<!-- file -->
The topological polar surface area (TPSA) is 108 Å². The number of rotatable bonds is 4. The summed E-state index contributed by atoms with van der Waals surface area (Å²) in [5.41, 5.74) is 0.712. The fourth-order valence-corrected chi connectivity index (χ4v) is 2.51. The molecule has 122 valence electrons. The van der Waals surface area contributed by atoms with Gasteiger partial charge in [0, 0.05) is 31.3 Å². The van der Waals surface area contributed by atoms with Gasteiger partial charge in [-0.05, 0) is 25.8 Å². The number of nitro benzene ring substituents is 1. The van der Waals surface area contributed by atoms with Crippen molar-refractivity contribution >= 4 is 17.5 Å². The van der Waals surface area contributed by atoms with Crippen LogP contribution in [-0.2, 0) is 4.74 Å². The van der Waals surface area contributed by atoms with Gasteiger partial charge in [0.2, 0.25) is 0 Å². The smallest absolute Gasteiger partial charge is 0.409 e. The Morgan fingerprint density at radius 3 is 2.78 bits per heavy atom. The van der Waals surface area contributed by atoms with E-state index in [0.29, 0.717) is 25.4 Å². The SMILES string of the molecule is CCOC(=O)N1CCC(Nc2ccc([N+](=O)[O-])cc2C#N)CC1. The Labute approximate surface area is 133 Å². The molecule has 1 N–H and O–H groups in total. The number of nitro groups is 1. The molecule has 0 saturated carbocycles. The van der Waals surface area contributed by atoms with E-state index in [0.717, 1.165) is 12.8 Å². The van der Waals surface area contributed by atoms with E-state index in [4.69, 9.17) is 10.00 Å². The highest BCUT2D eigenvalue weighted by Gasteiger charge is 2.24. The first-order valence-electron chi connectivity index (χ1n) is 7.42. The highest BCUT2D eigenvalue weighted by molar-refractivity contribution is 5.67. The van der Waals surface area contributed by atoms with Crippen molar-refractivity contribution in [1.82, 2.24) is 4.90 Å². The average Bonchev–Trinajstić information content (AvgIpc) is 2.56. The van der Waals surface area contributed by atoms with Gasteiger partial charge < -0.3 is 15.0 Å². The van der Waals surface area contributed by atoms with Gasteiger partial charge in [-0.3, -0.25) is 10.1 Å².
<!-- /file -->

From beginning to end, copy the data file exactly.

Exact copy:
The topological polar surface area (TPSA) is 108 Å². The number of rotatable bonds is 4. The summed E-state index contributed by atoms with van der Waals surface area (Å²) in [5.41, 5.74) is 0.712. The fourth-order valence-corrected chi connectivity index (χ4v) is 2.51. The molecule has 122 valence electrons. The van der Waals surface area contributed by atoms with Gasteiger partial charge in [0, 0.05) is 31.3 Å². The van der Waals surface area contributed by atoms with Gasteiger partial charge in [-0.05, 0) is 25.8 Å². The number of nitro benzene ring substituents is 1. The van der Waals surface area contributed by atoms with Crippen molar-refractivity contribution >= 4 is 17.5 Å². The van der Waals surface area contributed by atoms with Crippen LogP contribution in [-0.2, 0) is 4.74 Å². The van der Waals surface area contributed by atoms with Gasteiger partial charge in [0.2, 0.25) is 0 Å². The smallest absolute Gasteiger partial charge is 0.409 e. The Morgan fingerprint density at radius 3 is 2.78 bits per heavy atom. The van der Waals surface area contributed by atoms with E-state index in [0.29, 0.717) is 25.4 Å². The SMILES string of the molecule is CCOC(=O)N1CCC(Nc2ccc([N+](=O)[O-])cc2C#N)CC1. The Labute approximate surface area is 133 Å². The molecule has 1 N–H and O–H groups in total. The number of nitro groups is 1. The molecule has 0 saturated carbocycles. The van der Waals surface area contributed by atoms with E-state index in [0.717, 1.165) is 12.8 Å². The van der Waals surface area contributed by atoms with E-state index in [4.69, 9.17) is 10.00 Å². The highest BCUT2D eigenvalue weighted by Gasteiger charge is 2.24. The first-order valence-electron chi connectivity index (χ1n) is 7.42. The highest BCUT2D eigenvalue weighted by molar-refractivity contribution is 5.67. The van der Waals surface area contributed by atoms with Crippen molar-refractivity contribution in [1.82, 2.24) is 4.90 Å². The average Bonchev–Trinajstić information content (AvgIpc) is 2.56. The van der Waals surface area contributed by atoms with Gasteiger partial charge < -0.3 is 15.0 Å². The van der Waals surface area contributed by atoms with Gasteiger partial charge in [-0.3, -0.25) is 10.1 Å².